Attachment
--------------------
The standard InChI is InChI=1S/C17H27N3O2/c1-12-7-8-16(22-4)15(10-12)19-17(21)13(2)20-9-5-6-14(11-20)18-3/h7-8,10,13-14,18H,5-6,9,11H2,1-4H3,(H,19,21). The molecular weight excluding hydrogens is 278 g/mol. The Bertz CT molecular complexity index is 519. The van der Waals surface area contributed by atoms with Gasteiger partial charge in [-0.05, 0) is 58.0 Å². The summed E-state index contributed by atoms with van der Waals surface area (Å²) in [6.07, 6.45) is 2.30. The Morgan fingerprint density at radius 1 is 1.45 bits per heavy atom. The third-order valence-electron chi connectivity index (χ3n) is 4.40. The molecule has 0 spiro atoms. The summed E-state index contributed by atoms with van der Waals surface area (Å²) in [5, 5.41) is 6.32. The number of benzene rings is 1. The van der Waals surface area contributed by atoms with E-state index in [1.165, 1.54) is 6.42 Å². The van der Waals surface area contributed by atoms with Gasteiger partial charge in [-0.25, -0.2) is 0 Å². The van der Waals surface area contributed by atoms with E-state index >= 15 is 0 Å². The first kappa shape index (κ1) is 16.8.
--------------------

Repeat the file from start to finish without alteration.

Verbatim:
The standard InChI is InChI=1S/C17H27N3O2/c1-12-7-8-16(22-4)15(10-12)19-17(21)13(2)20-9-5-6-14(11-20)18-3/h7-8,10,13-14,18H,5-6,9,11H2,1-4H3,(H,19,21). The molecular weight excluding hydrogens is 278 g/mol. The Bertz CT molecular complexity index is 519. The van der Waals surface area contributed by atoms with Gasteiger partial charge in [-0.05, 0) is 58.0 Å². The summed E-state index contributed by atoms with van der Waals surface area (Å²) in [6.07, 6.45) is 2.30. The Morgan fingerprint density at radius 1 is 1.45 bits per heavy atom. The third-order valence-electron chi connectivity index (χ3n) is 4.40. The molecule has 0 spiro atoms. The summed E-state index contributed by atoms with van der Waals surface area (Å²) in [5, 5.41) is 6.32. The number of benzene rings is 1. The van der Waals surface area contributed by atoms with E-state index in [1.165, 1.54) is 6.42 Å². The van der Waals surface area contributed by atoms with Gasteiger partial charge in [-0.25, -0.2) is 0 Å². The van der Waals surface area contributed by atoms with E-state index >= 15 is 0 Å². The first kappa shape index (κ1) is 16.8.